The Slossfield Community Center, c. 1930s. Starting at the small building in the center, the Administration Building is the smallest and one of the first buildings constructed in the complex; The “I” shaped Education Building was constructed around the same time as the Administration Building; the “T” shaped Medical Building was built shortly after the former two buildings and was where Dr. Boulware’s maternity clinic was located; the largest structure and last to be constructed was the Recreation Building. All were constructed of concrete in the Art-Deco style.

Dr. Boulware worked in the maternity clinic for the next seven years, cutting the stillbirth rate on average from 6% among black mothers countywide to 3.3%, and reducing neonatal deaths from 4.3% among blacks countywide to 2.4%. He also trained black physicians at Slossfield, his protégé being Dr. Robert Stewart who became Alabama’s first “non-white” board-certified OB/GYN practitioner.

The Hill-Burton Act was passed in 1946, co-sponsored by Senator Lister Hill of Alabama. The law was designed to provide federal funding to hospitals as long as they adhered to several requirements, mainly that facilities were not allowed to discriminate based on race, color, national origin, or creed. They had to provide a ‘reasonable volume’ of free care each year for those residents in the facility’s area who needed care but could not afford to pay.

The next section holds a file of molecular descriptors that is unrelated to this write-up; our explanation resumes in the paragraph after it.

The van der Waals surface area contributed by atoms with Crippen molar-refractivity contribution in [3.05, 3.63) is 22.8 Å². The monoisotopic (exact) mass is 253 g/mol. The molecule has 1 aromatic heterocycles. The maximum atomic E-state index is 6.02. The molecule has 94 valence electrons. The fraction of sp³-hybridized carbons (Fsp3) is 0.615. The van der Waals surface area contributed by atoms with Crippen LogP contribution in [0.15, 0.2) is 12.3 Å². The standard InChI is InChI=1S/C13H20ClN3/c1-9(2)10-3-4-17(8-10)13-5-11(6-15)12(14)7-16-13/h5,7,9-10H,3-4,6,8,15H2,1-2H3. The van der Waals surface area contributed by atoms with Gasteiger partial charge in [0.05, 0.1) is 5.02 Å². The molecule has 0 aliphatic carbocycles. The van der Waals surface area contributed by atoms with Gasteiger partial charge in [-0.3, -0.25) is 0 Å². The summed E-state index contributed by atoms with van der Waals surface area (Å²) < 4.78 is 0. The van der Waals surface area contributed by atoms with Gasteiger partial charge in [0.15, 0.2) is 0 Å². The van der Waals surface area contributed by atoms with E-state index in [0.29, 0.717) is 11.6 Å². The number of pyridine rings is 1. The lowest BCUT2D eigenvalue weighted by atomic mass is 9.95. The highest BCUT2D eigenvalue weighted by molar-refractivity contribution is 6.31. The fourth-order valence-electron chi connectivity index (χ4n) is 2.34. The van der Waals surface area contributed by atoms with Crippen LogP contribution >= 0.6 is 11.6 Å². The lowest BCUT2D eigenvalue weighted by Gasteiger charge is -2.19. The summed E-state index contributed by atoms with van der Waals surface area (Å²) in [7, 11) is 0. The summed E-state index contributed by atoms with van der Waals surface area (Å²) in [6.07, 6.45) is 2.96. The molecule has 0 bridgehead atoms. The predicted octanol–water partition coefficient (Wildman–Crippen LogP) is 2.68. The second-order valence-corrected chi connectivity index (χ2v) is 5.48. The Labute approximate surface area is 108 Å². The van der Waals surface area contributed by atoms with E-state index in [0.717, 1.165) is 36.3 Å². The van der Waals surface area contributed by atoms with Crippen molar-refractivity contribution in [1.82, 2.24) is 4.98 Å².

uabarchives waiting 045
The waiting room at the Slossfield medical clinic. UAB Archives

With much larger and more modern hospitals being constructed, such as the Holy Family Hospital in Ensley, the Slossfield health clinic closed in 1948. The rest of the Slossfield Community Center closed down in 1954. The recreational center and education building were used on occasion until the late 1970s when they were then used as storage for the Birmingham City school system.

Due to Dr. Boulware’s contributions to the community, the complex was placed on the National Register of Historic Places on May 29, 2008. Currently, the Salvation Army renovated the former Lewis Elementary School building located across the street from the community center for its new headquarters. The Salvation Army also owns the community center and has plans to renovate the complex in the near future. On August 2, 2019, a decomposed body was found in one of the buildings. Thought to be a homeless person, authorities have not been able to identify the man. While it is fenced off, homeless people still use the buildings as shelter.

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David Bulit

My name's David Bulit and I'm a photographer, author, and historian from Miami, Florida. I've published a number of books on abandoned and forgotten locales throughout the United States and advocate for preserving these historic landmarks. My work has been featured throughout the world in news outlets such as the Miami New Times, the Florida Times-Union, the Tampa Bay Times, the Orlando Sentinel, NPR, Yahoo News, MSN, the Daily Mail, UK Sun, and many others. You can find more of my work at davidbulit.com as well as amazon.com/author/davidbulit.